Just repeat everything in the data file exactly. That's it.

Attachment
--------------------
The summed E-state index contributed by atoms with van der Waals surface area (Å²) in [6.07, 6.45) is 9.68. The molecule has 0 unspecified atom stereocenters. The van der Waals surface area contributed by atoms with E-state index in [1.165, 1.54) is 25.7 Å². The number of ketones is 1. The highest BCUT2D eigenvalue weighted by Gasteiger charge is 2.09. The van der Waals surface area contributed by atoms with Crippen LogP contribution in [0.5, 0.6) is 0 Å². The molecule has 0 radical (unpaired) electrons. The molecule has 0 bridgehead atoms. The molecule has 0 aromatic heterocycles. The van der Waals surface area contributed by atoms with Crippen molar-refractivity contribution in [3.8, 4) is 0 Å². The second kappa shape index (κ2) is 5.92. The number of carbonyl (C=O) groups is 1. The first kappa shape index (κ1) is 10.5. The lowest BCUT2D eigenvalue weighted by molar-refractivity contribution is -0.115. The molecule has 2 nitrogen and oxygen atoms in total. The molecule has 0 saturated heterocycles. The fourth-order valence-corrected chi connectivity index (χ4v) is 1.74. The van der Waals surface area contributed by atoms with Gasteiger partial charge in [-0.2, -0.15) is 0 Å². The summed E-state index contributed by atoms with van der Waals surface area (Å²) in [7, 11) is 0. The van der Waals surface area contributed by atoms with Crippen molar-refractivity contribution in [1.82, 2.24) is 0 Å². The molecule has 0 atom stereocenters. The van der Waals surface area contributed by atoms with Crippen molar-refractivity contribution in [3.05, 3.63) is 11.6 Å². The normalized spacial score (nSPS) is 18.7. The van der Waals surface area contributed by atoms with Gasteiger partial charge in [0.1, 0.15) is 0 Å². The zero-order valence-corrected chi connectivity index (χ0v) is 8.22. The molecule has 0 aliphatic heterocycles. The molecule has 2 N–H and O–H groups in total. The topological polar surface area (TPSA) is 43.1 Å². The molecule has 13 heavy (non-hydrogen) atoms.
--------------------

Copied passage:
The summed E-state index contributed by atoms with van der Waals surface area (Å²) in [6.07, 6.45) is 9.68. The molecule has 0 unspecified atom stereocenters. The van der Waals surface area contributed by atoms with E-state index in [1.165, 1.54) is 25.7 Å². The number of ketones is 1. The highest BCUT2D eigenvalue weighted by Gasteiger charge is 2.09. The van der Waals surface area contributed by atoms with Crippen LogP contribution in [0.5, 0.6) is 0 Å². The molecule has 0 radical (unpaired) electrons. The molecule has 0 bridgehead atoms. The molecule has 0 aromatic heterocycles. The van der Waals surface area contributed by atoms with Crippen molar-refractivity contribution in [3.8, 4) is 0 Å². The second kappa shape index (κ2) is 5.92. The number of carbonyl (C=O) groups is 1. The first kappa shape index (κ1) is 10.5. The lowest BCUT2D eigenvalue weighted by molar-refractivity contribution is -0.115. The molecule has 2 nitrogen and oxygen atoms in total. The molecule has 0 saturated heterocycles. The fourth-order valence-corrected chi connectivity index (χ4v) is 1.74. The van der Waals surface area contributed by atoms with Gasteiger partial charge in [-0.2, -0.15) is 0 Å². The summed E-state index contributed by atoms with van der Waals surface area (Å²) in [7, 11) is 0. The van der Waals surface area contributed by atoms with Crippen molar-refractivity contribution in [1.82, 2.24) is 0 Å². The molecule has 0 atom stereocenters. The van der Waals surface area contributed by atoms with Crippen molar-refractivity contribution in [3.05, 3.63) is 11.6 Å². The normalized spacial score (nSPS) is 18.7. The van der Waals surface area contributed by atoms with Gasteiger partial charge in [0.1, 0.15) is 0 Å². The zero-order valence-corrected chi connectivity index (χ0v) is 8.22. The molecule has 0 aliphatic heterocycles. The molecule has 2 N–H and O–H groups in total. The topological polar surface area (TPSA) is 43.1 Å². The molecule has 13 heavy (non-hydrogen) atoms.